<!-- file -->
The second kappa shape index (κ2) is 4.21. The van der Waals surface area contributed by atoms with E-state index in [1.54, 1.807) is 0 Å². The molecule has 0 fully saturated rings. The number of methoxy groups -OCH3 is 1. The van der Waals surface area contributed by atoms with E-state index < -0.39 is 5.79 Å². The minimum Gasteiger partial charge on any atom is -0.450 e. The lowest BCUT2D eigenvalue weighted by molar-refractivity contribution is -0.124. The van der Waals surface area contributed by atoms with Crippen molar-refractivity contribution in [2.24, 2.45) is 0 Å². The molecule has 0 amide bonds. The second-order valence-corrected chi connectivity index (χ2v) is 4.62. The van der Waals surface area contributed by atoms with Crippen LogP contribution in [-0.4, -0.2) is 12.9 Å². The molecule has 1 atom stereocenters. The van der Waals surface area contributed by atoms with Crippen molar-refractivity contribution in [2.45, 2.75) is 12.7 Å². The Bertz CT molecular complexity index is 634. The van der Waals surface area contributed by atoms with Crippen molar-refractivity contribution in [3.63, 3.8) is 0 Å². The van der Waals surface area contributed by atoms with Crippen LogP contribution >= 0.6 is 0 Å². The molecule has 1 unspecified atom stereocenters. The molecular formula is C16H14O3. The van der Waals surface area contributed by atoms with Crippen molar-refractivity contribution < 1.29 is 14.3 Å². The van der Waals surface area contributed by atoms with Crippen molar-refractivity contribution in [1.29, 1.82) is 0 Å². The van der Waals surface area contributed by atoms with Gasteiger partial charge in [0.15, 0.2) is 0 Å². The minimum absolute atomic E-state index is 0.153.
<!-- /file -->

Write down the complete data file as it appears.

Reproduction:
The second kappa shape index (κ2) is 4.21. The van der Waals surface area contributed by atoms with E-state index in [1.54, 1.807) is 0 Å². The molecule has 0 fully saturated rings. The number of methoxy groups -OCH3 is 1. The van der Waals surface area contributed by atoms with E-state index < -0.39 is 5.79 Å². The minimum Gasteiger partial charge on any atom is -0.450 e. The lowest BCUT2D eigenvalue weighted by molar-refractivity contribution is -0.124. The van der Waals surface area contributed by atoms with Crippen molar-refractivity contribution in [2.24, 2.45) is 0 Å². The molecule has 0 amide bonds. The second-order valence-corrected chi connectivity index (χ2v) is 4.62. The van der Waals surface area contributed by atoms with Crippen LogP contribution in [-0.4, -0.2) is 12.9 Å². The molecule has 1 atom stereocenters. The van der Waals surface area contributed by atoms with Crippen molar-refractivity contribution in [2.45, 2.75) is 12.7 Å². The Bertz CT molecular complexity index is 634. The van der Waals surface area contributed by atoms with Crippen molar-refractivity contribution in [3.63, 3.8) is 0 Å². The van der Waals surface area contributed by atoms with Crippen LogP contribution >= 0.6 is 0 Å². The molecule has 1 unspecified atom stereocenters. The molecular formula is C16H14O3. The van der Waals surface area contributed by atoms with Crippen molar-refractivity contribution < 1.29 is 14.3 Å². The van der Waals surface area contributed by atoms with Crippen molar-refractivity contribution in [1.29, 1.82) is 0 Å². The van der Waals surface area contributed by atoms with Gasteiger partial charge in [0.15, 0.2) is 0 Å². The minimum absolute atomic E-state index is 0.153.